Some will go for local beers such as Club, Star, Guilder, ABC, Guinness, Becks, among others. Others will fall for the popular local gin made from the palm tree or the raffia palm and called differently as Akpeteshie, Akpio, Ogogoro, Agbaa, Ohyew, VC 10, Kill-me-quick, Kasapreko, Mandingo, Kalahari, Tot, Quarter, Bramsco, Lawyer, Fa bi nantsew, Fa me y3, Ambodzin, Ab3, Schnapps, Mola, among others. Drunks or drunkards after downing many skeins of such hard local stuff cannot go without looking for fufu and delicious soup as respite.
Fufu comes with a lot of symbolism and rich folklore, and as such, it should feature prominently in our tourism calendar circuit with a fufu-eating competition or fufu fair. The enjoyment of fufu is directly proportional to the type of soup which accompanies it, and inversely proportional to the physical exertion which is expended in its preparation. Gas will say, Fufu, ewaaa d3nky3, whilst Hausas will say, Fufu abinci, y3waaa. The Yoruba will say, Fufu odumi goo ni. The Ewe will say, Fiti d3 ekyi, lom na va. Va mi di nu. The Nzemas will intone, Fufu, 3y3 bue3! The Sefwis will say, ‘Beeli ali3. Fufu, 3mbodii nkaan’
One would ask, ‘Is eating fufu healthy?’ Well, it depends. Too much of everything is bad. Cassava is said to be poisonous as it contains cyanide which can cause blindness. Not all cassava species contain the same amount of cyanide as it depends on the variety of cassava, the type of soil where the cassava is planted, and the preparation of the fufu. The cyanide is the reason why some people peel the cassava and soak it in water for some days to remove some portions of the cyanide. That is how the Yoruba do it in Western Nigeria prior to pounding their cassava fufu. Not so with their yam fufu or iyan and ob3 nla (big soup).
Few Ghanaians these days know the Akan names of trees which are used in carving fufu mortars and pestles. This writer does not know them himself. However, the Akan tree names he knows are Osina (Dialium Guineensis), Odum (Iroko/Chlorophora Excelsia), S3s3, Odom (Erythrophleum Guineensis), Wawa (Triplochiton Scleroxylon), Asene, Odanta (Nesogo Gordonia Papaverifera), Onyankyer3n (Ficus Exasperata), Ofram (Terminalia Superba), Takorowa (Hymenostegia Afzelii), Adubiya (Manilkara Multinervis), Esa (Celtis Mildbraedii), Opapaa (Afzelia Africana), Kyenkyen, Twenedua (Cordia Millenii), Onyaa (Ceiba Pentandra), Katakyi (Microdesmis Puberula), Opepea (Bridelia Grandis), Okoro (Albizia Zygia, Odwen (Baphia Nitida), among others.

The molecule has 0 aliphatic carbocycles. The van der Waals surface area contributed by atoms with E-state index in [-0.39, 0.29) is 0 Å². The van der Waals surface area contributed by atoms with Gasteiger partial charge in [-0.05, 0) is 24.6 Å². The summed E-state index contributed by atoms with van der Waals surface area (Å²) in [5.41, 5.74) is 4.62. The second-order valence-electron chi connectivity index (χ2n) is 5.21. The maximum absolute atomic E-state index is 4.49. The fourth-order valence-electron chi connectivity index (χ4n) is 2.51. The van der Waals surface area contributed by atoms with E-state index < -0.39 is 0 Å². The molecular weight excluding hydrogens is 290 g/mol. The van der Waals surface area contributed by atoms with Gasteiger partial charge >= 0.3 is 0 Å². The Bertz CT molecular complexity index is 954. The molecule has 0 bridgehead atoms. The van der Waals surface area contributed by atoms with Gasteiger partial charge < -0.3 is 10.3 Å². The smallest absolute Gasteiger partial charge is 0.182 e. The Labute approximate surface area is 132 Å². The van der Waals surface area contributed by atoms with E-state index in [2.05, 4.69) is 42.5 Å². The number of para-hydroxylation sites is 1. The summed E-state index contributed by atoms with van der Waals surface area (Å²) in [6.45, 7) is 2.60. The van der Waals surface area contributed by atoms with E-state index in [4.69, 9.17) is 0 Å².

We should continue eating fufu in Ghana to preserve aspects of our culture such as knowing the local names of trees in our culture which are fit for certain purposes such as making pestles, mortars, canoes, stools, furniture, for construction, for charcoal, for firewood, among others.
Our mothers know a lot of hygiene and we should continue patronising our indigenous Ghanaian cuisines such as fufu eating culture, as the Indians and Chinese do of their own food cultures. Without culture, we perish. That is fufusophy for you or fufu-semantics. Fufu prepared and eaten the local natural way is the best and not the pseudo-fufu powders which are bagged and sold in the Diaspora as substitutes. Some of them are potato powders which lack the vintage elasticity and viscosity of naturally-prepared fufu.
Contrary views are welcome.
(The author is Head of Research at ZCAS University in Zambia)
Google (n.d.) Ghana Place Names-Trees [Online] Retrieved from
Kurian, J.C. (2010). Healing Wonders of Plants Volumes 1 and 2
Zambia: Zambia Adventist Press
Kurian, J.C. 2010 Healing Wonders of Plants [Online] Retrieved from https://books.google.com/books/about/Healing_Wonders_of_Plants/html?id